Wayne B. Williams, a 23-year-old freelance photographer who has been the subject of intense police surveillance, was arrested today and charged with murder in one of the slayings of 28 young blacks here, officials said.
Williams, who is black, was charged in the death of Nathaniel Cater, 27, the most recent and oldest of the victims, said Atlanta Public Safety Commissioner Lee P. Brown.
The charge against Williams was the first since the string of slayings began almost two years ago, although others have been questioned and released in the cases.
Brown, who declined to say what prompted the arrest, said Fulton County District Attorney Lewis Slaton will announce later the date of a hearing for Williams.
Two plainclothes officers arrested Williams this afternoon at the northwest Atlanta home he shares with his parents, both retired schoolteachers.
Uniformed policemen kept reporters and the curious away from the tightly shuttered Williams home. The suspect's father, Homer Williams, walked from the house once but only shook his fist at reporters who asked him for comment.
Police Chief George Napper and Maj. W.J. Taylor, administrative head of the special task force investigating the chain of killings, spent 10 minutes inside the house and then emerged without making a statement.
Brown said the investigation "will continue full steam ahead. We are going to continue our investigation. We have made an arrest in one case," Brown said Officials have often said in the past that more than one person is thought to have committed the slayings.
Brown refused to commnet on any evidence authorities have gathered against Williams. But an official involved in the probe said police decided to make the arrest after completing laboratory tests on fiber evidence removed from Williams' house and car, as well as fibers found on Carter's body.
Cater was found floating in the Chattahoochee River on May 24, where the bodies of six of the 28 cases being investigated by a special police task force have been found.
The body was found two days after Williams was stopped by FBI agents and police who had staked out a bridge over the river.
Police said they heard a splash while Williams' car was on the bridge, and Williams was stopped and searched. Police place him under surveillance and questioned him on June 3 and 4.
Cater, at 5-foot-10 and 150 pounds, was the largest of the victims. Most of the other victims were teen-agers, although some of the more recent killings were of men in their 20s, most of them considered to be mentally retarded.
Williams was questioned for 12 hours on June 3 and 4. Although he was not arrested or charged, police have since kept a daily vigil outside his home.
In a news conference the day after he was questioned, Williams said the FBI had told him "You killed Nathaniel Cater" and informed him he was a "prime suspect" in some of the slayings.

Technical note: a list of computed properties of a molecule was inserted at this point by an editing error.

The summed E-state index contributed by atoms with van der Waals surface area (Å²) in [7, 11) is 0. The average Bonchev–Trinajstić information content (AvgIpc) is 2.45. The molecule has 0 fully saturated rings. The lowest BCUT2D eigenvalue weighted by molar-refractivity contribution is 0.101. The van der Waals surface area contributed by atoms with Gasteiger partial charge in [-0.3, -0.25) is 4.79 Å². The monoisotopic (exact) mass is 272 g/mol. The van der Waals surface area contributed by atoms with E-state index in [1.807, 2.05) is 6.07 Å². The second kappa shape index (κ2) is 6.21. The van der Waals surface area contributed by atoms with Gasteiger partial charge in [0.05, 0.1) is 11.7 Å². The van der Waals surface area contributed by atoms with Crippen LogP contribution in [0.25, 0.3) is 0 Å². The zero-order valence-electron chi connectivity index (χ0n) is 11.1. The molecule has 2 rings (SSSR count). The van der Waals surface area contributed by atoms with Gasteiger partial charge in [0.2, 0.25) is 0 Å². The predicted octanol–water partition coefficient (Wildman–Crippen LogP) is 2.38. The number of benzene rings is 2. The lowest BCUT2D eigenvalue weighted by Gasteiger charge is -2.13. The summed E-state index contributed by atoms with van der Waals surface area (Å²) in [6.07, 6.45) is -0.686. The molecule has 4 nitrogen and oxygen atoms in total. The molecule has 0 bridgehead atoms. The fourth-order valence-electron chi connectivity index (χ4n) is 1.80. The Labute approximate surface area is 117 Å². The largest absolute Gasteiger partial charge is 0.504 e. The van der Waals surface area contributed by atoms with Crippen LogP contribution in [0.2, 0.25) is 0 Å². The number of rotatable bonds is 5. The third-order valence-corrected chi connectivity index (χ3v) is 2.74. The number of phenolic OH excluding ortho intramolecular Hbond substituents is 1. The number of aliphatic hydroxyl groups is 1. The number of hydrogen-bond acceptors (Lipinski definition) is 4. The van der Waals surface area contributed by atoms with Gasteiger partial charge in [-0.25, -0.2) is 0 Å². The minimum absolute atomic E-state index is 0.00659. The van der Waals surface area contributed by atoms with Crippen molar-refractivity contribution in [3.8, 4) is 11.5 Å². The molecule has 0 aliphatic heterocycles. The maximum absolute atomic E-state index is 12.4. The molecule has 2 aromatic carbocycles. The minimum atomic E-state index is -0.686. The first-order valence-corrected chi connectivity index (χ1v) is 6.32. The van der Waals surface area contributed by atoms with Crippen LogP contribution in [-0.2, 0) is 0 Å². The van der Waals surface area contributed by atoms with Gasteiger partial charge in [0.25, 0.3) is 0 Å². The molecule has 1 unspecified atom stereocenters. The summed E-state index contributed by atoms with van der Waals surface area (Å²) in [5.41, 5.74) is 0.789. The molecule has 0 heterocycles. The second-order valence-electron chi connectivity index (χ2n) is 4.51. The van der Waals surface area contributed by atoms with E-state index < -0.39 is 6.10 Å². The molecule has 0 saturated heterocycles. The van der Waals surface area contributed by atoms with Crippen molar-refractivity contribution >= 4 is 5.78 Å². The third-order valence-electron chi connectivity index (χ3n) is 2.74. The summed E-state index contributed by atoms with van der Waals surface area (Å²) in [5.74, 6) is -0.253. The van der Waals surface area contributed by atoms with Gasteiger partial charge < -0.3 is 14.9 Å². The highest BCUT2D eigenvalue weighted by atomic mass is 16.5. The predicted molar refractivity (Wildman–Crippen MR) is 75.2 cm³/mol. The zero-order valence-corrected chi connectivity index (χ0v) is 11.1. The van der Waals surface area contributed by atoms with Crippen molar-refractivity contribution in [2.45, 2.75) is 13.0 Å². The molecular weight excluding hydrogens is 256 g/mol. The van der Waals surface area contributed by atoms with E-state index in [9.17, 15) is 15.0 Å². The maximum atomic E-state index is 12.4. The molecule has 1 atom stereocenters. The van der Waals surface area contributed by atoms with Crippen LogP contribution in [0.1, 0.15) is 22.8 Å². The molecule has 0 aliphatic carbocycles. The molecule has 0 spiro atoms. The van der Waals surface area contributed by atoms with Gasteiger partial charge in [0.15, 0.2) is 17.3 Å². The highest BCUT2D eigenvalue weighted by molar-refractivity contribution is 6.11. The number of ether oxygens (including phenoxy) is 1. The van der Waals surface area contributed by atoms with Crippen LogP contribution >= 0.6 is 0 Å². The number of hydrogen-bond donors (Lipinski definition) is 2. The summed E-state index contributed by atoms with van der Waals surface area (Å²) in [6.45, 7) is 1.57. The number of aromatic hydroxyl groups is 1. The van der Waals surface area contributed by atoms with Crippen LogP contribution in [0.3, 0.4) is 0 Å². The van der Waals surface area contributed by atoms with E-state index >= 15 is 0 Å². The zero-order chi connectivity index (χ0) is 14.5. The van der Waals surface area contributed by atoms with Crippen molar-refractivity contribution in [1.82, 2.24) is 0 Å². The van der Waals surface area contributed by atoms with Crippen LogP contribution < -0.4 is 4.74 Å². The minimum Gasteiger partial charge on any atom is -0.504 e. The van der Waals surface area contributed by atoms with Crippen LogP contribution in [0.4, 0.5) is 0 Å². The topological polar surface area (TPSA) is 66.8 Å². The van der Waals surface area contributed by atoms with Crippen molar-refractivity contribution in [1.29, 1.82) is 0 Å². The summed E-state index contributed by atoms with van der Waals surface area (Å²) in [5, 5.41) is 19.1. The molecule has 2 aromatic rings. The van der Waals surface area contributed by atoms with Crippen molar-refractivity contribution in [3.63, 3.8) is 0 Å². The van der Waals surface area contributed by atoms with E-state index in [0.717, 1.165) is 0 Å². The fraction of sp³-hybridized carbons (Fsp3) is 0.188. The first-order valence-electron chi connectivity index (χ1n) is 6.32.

At the news conference, Williams denied throwing anything off the bridge.
Investigators close to the case have said fibers found on the bodies of some victims match some fibers taken from Williams' home the night of June 3.
The arrest capped several frantic weeks of investigation by hundreds of local law enforcement officers and the FBI. Slaton said as late as Thursday that he did not believe there was enough evidence for an arrest or an indictment in any of the killings.
The FBI agents and police officers conducting the stakeout May 22 at the Chattahoochee River bridge heard a splash shortly before they stopped Williams.
He was stopped not far from the bridge while driving on Interstate 285 in a white station wagon owned by his family. FBI agents interrogated him that night but did not take him into custody, and he was placed under surveillance shortly after the incident.
FBI agents and members of the special taks force tailed Williams until they realized he was aware of the surveillance and brought him in for questioning. After he was interrogated on June 3 and 4, however, Brown announced that police had insufficient evidence to make an arrest.
Tonight, authorities declined comment on specific measures taken to ensure Williams' safety in jail, except to say he was in a secure cell. A policeman outside the Fulton County jail said, "He is lying down and resting. He seemed to be real calm."
The suspect was described by associates as a radio electronic whiz who had learned the ways of policemen through occasional work as a free-lance television cameraman.
While remembered as bright and aggressive, his friends said his attempts to gain full-time employment as a TV news photographer never bore fruit. Camerman for broadcast stations here said Williams was something of an ambulance-chaser, frequently seeking to sell film of homicides or wrecks.
"He had all kinds of police radios in his car," said one cameraman, who asked not to be identified.
Since he was first connected with the investigation, Williams has remained the focus of news media attention. Williams' attorney, Mary Welcome, has filed suit in federal court seeking an injunction prohibiting police and news organizations from linking him publicly to the slayings. U.S. District Court Judge Orinda Evans had said she would rule on the suit Tuesday.